[Note 5] The Framingham zoning by-law has provisions for parking plan approval by the planning board, and, as of June, 1985, see note 4, supra, for site plan approval by that board. Both the parking plan and site plan provisions allow persons aggrieved by a decision of the planning board to appeal to the board of appeals.
[Note 6] Construction had not yet commenced at the time the extension was issued.
[Note 7] That complaint was dismissed against the bank because of the failure of the trustees to seek administrative remedies. A motion to dismiss by the planning board was also allowed. Since there was no appeal from either dismissal, it was error to consolidate the case with the other two and to enter judgment on the merits. Accordingly, the appeal from the erroneously entered judgment in the third action (88-P-281) is dismissed.
[Note 8] "7. No appeal, application or petition which has been unfavorably acted upon by the Board of Appeals or the Board of Selectmen shall be acted favorably upon within two years after the date of final unfavorable action unless said Board of Appeals or Board of Selectmen finds, by a unanimous vote, specific and material changes in the conditions upon which the previous unfavorable action was based, and describes such changes in the record of its proceedings, and unless all but one of the members of the Planning Board consents thereto and after notice is given to parties in interest, as required by G. L. Chapter 40A Section 11, of the time and place of the proceedings when the question of such consent will be considered."
[Note 9] In Halko, after an unsuccessful attempt to obtain a special permit, the plaintiff brought a second proceeding seeking a variance. It was held not to be precluded by the first proceeding.
[Note 10] In the present cases, it does not appear that the board of appeals was made aware, prior to its February, 1986 decision, that the by-law amendment preceded the issuance of the building permit
[Note 11] The date of the appeal is disputed; at the earliest, however, it occurred in October, and hence not within thirty days of the August decision as required by G. L. c. 40A, Section 15.The parties stipulated that the trustees received "no formal notification" of the planning board's decision. Whether the trustees had actual or constructive notice of the decision does not appear, and on the record before us it is by no means clear that they had an opportunity to file a timely appeal to the board of appeals. For this reason, we do not consider the question whether, if the trustees had a meaningful right to appeal the decision of the planning board under the zoning by-law and did not pursue that right in a timely fashion, they could later challenge the planning board's decision by seeking enforcement by the building inspector under G. L. c. 40A, Section 7, and appealing from a refusal to enforce.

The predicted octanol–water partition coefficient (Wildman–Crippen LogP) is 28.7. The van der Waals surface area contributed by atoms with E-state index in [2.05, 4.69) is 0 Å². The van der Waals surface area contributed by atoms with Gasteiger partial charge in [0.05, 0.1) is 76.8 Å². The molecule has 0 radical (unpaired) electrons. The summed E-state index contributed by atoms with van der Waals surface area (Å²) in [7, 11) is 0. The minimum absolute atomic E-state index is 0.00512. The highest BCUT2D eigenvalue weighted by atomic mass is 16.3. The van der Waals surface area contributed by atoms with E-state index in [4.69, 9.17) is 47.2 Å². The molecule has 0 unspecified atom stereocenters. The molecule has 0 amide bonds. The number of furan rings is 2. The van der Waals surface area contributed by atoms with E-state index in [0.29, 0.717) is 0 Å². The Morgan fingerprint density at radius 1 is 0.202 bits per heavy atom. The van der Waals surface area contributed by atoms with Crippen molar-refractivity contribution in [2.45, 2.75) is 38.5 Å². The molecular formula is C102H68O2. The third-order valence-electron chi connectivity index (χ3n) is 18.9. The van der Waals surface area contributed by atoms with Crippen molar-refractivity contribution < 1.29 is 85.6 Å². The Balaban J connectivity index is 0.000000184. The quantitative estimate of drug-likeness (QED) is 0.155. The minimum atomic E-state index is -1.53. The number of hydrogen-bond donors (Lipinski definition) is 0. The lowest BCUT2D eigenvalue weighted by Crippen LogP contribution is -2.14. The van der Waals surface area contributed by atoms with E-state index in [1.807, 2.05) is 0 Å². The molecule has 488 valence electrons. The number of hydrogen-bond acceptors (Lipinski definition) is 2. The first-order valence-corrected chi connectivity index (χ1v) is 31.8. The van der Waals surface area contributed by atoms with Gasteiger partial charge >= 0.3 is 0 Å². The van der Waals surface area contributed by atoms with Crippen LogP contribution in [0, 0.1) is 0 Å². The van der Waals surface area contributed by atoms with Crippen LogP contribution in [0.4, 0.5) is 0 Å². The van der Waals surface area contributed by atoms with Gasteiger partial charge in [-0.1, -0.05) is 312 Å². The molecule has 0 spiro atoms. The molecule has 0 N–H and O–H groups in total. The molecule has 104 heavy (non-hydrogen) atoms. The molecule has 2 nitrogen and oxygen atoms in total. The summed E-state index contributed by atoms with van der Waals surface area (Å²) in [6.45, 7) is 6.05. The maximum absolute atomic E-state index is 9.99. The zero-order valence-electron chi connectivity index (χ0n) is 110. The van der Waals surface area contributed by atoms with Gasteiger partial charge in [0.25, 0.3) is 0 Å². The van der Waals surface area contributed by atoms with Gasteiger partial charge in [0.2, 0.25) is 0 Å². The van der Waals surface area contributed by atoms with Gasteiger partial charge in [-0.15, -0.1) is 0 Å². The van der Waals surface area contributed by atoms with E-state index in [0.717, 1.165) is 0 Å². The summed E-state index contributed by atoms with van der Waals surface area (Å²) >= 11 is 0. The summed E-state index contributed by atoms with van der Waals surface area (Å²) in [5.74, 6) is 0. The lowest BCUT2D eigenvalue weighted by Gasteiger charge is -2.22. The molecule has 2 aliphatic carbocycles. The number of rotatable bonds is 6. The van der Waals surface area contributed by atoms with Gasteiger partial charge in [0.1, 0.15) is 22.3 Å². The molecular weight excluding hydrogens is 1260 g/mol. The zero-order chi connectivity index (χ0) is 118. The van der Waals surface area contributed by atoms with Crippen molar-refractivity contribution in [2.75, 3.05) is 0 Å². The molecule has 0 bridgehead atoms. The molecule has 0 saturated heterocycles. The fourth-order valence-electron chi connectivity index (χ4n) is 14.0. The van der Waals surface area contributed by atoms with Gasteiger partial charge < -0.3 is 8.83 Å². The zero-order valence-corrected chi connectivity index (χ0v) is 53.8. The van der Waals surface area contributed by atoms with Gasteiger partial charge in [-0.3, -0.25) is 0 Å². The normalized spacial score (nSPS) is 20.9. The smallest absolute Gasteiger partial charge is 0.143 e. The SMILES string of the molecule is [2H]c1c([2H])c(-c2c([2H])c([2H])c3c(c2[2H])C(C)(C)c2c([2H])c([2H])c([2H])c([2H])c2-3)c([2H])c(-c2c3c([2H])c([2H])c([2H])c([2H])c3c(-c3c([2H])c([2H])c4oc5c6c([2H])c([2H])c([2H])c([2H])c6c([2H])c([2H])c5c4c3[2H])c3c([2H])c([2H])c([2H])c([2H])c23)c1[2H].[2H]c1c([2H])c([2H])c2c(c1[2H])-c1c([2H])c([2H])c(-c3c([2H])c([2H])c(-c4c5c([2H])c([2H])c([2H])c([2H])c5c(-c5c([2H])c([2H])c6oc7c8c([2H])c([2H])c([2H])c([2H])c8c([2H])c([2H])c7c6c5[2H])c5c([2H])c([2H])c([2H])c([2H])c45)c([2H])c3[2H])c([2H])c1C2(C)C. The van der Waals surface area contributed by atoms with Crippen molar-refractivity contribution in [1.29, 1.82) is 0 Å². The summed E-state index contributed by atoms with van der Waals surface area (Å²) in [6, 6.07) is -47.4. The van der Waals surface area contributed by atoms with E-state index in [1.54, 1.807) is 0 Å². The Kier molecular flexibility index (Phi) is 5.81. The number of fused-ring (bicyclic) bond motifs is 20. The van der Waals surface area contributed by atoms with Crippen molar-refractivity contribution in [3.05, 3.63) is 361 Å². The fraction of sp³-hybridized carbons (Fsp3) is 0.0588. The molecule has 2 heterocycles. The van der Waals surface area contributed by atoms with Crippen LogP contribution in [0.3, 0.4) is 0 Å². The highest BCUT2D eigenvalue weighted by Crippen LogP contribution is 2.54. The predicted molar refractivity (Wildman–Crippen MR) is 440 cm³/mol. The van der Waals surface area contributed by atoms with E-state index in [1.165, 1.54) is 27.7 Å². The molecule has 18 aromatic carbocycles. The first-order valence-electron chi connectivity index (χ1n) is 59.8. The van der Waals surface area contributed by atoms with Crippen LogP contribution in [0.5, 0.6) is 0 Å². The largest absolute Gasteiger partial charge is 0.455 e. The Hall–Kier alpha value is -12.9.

[Note 12] The bank and town counsel filed a joint brief. That brief does not explain why the board of appeals, through town counsel in this proceeding, is taking a position contrary to the one taken in its latest decision.
[Note 13] "Structure: Any combination of materials assembled at a fixed
location providing support or shelter, such as a building, framework, tent, shed, or mast for radio antennas, but excluding sidewalks and paved areas on streets, driveways, parking areas, and patios." (Emphasis supplied.)
[Note 14] "IV.B.6 Applicability for Parking Structures and Small Facilities
Parking facilities provided in an enclosed structure shall be subject to the provisions of this Section, except for Sections IV.B.2 (c) and IV.B.4 [provisions dealing with setbacks from a building line and landscaping]. Unenclosed parking facilities beneath a structure shall be subject to the provisions of this Section, except for Sections IV.B.2 (c) [setback from building line], and such parking level shall be deemed to be a story when its ceiling is four feet six inches or more above finished grade . . . ." (Emphasis supplied.)
[Note 15] The July 23, 1985, minutes of the planning board refer to the proposed construction as a "two-level garage." See also note 3, supra.
[Note 16] In arguing that the site plan provisions which only apply to structures having a certain floor area do not include the bank's garage, the bank cites another exclusion. A note to Section IV.B.1(a) excludes from gross floor area the area designed for off-street parking. The note, however, is appended to a provision which established the number of parking spaces required for each new or extended facility, such as a bank or an office building. The number is to be determined in many instances by the gross floor area of the new facility. The note prevents circular calculations and provides, therefore, that in computing what parking is required, e.g., per 250 square feet of office space, the calculation does not include in the 250 square feet the square feet required for parking. The location of the note and its meaning indicate that the exclusion applies only to the calculations under Section IV.B.1 (a)